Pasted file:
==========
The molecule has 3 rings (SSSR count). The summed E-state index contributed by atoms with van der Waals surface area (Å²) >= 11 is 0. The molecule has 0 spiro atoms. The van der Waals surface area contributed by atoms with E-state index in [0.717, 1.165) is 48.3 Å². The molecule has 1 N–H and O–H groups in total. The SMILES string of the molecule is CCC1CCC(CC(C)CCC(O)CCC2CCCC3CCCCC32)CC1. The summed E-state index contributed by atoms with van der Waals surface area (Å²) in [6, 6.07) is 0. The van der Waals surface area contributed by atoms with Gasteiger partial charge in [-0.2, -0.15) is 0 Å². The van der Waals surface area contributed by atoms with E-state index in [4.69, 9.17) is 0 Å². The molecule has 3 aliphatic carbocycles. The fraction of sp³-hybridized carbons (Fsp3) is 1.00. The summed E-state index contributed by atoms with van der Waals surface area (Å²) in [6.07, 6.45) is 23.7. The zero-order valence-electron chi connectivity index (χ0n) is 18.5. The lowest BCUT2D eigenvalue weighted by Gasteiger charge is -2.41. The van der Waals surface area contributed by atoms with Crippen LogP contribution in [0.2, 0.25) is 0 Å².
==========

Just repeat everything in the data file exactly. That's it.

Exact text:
The molecule has 3 rings (SSSR count). The summed E-state index contributed by atoms with van der Waals surface area (Å²) >= 11 is 0. The molecule has 0 spiro atoms. The van der Waals surface area contributed by atoms with E-state index in [0.717, 1.165) is 48.3 Å². The molecule has 1 N–H and O–H groups in total. The SMILES string of the molecule is CCC1CCC(CC(C)CCC(O)CCC2CCCC3CCCCC32)CC1. The summed E-state index contributed by atoms with van der Waals surface area (Å²) in [6, 6.07) is 0. The van der Waals surface area contributed by atoms with Gasteiger partial charge in [-0.2, -0.15) is 0 Å². The van der Waals surface area contributed by atoms with E-state index in [4.69, 9.17) is 0 Å². The molecule has 3 aliphatic carbocycles. The fraction of sp³-hybridized carbons (Fsp3) is 1.00. The summed E-state index contributed by atoms with van der Waals surface area (Å²) in [6.07, 6.45) is 23.7. The zero-order valence-electron chi connectivity index (χ0n) is 18.5. The lowest BCUT2D eigenvalue weighted by Gasteiger charge is -2.41. The van der Waals surface area contributed by atoms with Crippen LogP contribution in [0.2, 0.25) is 0 Å².